When the scheme was evaluated, it was found that 85% of people had committed to more thana year’s involvement, 75% of patients reported a positive impact on their health and 20%reported a reduction in weight. For more details, contact Sonning Common Health Centre,Wood Lane, Sonning Common, Reading.
Action on obesity will help to address the requirements of the NHS Plan and the NSFs forCHD and diabetes, as well as supporting the implementation of the NICE guidance on the useof the anti-obesity drugs Orlistat and Sibutramine in the primary care setting. Prevention hasbeen shown to be a more effective strategy than treatment, and is important because:
about one-fifth of the population is obese. It has been estimated that around 30,000deaths were attributable to obesity in 1998
it has been estimated that around 5% of all cancers might be prevented if no individualwere overweight or obese
a modest reduction in body weight (eg 10kg) could lead to a 20% reduction in overallmortality, a 40% reduction in obesity related cancer deaths, and a 30% reduction indeaths from diabetes.
Effective interventions to reduce obesity include:
a combination of diet, physical activity and behavioural therapy. Diets restricted inenergy (1000 – 1500 Kcals/day) and fat (less than 30% energy from fat) are effective
individualised risk assessment and advice, with regular follow-up contact delivered viagroup sessions and tailored to the needs of particular groups eg minority ethnic groups,older people or disabled groups
specialist weight loss clinics within the GP practice – this has achieved up to a 10%weight reduction in a third of participants with a weight loss of 6% maintained at oneyear through regular follow-up. Partnerships with commercial clubs which aim to deliverappropriate weight loss programmes could be explored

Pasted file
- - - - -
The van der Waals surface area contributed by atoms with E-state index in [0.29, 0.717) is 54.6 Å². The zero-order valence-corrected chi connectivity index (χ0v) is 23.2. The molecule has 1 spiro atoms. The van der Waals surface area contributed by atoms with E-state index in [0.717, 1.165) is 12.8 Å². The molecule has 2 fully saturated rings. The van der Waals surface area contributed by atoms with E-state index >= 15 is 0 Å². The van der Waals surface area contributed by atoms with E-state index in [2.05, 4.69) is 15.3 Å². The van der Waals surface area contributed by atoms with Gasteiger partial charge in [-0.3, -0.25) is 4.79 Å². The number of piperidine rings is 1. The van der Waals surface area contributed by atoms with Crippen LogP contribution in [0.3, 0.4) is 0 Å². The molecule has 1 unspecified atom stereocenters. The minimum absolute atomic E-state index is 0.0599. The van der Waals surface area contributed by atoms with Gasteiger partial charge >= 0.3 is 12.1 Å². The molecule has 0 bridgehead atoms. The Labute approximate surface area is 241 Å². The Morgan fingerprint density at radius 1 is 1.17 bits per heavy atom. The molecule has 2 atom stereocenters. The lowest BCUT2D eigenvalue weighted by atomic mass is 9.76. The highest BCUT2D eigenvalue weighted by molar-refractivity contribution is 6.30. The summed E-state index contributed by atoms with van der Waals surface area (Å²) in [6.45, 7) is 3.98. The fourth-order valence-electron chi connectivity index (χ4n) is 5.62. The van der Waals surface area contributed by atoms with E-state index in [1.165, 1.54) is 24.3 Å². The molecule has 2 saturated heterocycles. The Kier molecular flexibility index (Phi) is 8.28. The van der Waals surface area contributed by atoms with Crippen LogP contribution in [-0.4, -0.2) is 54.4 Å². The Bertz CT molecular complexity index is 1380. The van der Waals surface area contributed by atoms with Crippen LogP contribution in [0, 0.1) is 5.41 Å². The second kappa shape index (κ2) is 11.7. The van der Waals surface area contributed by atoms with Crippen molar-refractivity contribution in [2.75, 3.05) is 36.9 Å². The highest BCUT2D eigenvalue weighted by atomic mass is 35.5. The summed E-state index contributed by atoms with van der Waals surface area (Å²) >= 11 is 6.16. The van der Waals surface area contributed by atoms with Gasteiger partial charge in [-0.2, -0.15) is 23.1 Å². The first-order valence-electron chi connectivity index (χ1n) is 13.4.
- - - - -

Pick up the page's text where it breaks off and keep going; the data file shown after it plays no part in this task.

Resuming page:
promoting physical activity as an integral part of a weight loss programme, throughencouraging physical activity in daily life and through involving family, friends or agroup ‘buddy’ in undertaking activity
frequent contact over the long term, particularly through face-to-face contact orcorrespondence course
in obese children, a reduction in sedentary behaviour and the use of family therapy, theunderlying strategy being to help children grow into their weight or to slow the rate ofweight increase relative to growth
brief training sessions for GPs and practice nurses, which have been shown to improvethe management of obesity
the use of the drugs Orlistat and Sibutramine alongside diet, physical activity andbehavioural strategies in appropriate cases. Certain criteria must be met, however, includingsome previous weight loss through diet and physical activity (see www.nice.org.uk).
Action on alcohol will help to address the requirements of the NHS Cancer Plan and the NSFsfor CHD and Older People. Tackling prevention and reduction of alcohol misuse is importantfor the following reasons: